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Legal Issues in Conservation Working Group
Triennial Programme 2014-2017

 

Working Group Activities and Projects 2014–2017:

In the triennium 2014-2017 Working Group will continue to broaden its focus to cover the important and sensitive legal issues which conservators face in their work. To this end, the Working Group will:

  • conduct a survey to determine which issues are of concern to conservators;
  • increase the involvement of its members;
  • issue at least one newsletter a year in 2015 and 2016;
  • use its web forum (or other media that fit with the Directory Board’s communication strategy) for discussions among members concerning legal issues that concern them or with which they are confronted;
  • conduct an interim meeting in 2015 or 2016. Discussions have been opened with the Modern Materials and Contemporary Art Working Group to conduct a joint meeting on the rights of living artists;
  • encourage more member papers at the 2017 ICOM-CC Triennial Conference in Copenhagen, where possible, related to the conference theme Linking Past and Future. Based on the success of the Socratic Dialogue held at the working Group session during the Melbourne Triennial Conference, should session time be available, we propose conducting a dialogue the next Triennial Conference.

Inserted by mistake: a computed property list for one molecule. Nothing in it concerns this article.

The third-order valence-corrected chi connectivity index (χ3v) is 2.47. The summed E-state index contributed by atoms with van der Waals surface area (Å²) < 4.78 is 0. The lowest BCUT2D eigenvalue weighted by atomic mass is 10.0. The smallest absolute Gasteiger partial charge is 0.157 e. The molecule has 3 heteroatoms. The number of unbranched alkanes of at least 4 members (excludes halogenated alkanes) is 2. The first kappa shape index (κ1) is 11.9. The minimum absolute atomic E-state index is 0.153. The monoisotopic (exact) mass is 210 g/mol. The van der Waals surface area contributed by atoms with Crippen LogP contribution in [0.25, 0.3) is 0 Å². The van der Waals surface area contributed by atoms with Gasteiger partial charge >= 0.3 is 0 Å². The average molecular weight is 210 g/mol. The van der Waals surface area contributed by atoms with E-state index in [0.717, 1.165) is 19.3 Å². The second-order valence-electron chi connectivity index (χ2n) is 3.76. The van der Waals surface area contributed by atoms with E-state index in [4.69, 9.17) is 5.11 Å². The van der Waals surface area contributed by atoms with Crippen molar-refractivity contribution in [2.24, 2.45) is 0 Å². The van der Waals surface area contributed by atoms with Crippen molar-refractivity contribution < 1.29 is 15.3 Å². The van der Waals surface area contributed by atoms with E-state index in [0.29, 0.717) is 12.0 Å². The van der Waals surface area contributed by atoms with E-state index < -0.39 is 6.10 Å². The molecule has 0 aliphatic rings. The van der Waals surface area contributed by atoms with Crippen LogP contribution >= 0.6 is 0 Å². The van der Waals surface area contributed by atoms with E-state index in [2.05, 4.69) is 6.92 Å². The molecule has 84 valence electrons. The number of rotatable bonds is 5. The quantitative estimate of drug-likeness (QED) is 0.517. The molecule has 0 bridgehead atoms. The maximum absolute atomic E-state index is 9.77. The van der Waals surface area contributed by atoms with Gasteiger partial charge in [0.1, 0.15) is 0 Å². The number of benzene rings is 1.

Specific themes of research /investigations

 Issues which continue to be of current interest include:

  • authenticity and forgeries: questions of authenticity and the legal and ethical responsibilities of the conservator who encounters a forged cultural object;
  • conservation liability;
  • copyrights: the duties and responsibilities of the conservator toward living artists or artists’ estates;
  • endangered species: the legal and ethical responsibilities of the conservator who encounters cultural objects made with such materials (possibly in conjunction with the Ethnographic Collections and Natural History Collections Working Groups);
  • insurance and indemnity issues related to loans;
  • ownership and provenance: the legal and ethical responsibilities of the conservator who encounters cultural objects whose possession or title is in dispute, whether these objects are subject to repatriation (World War II and others) or were obtained through illegal trafficking.

 

 

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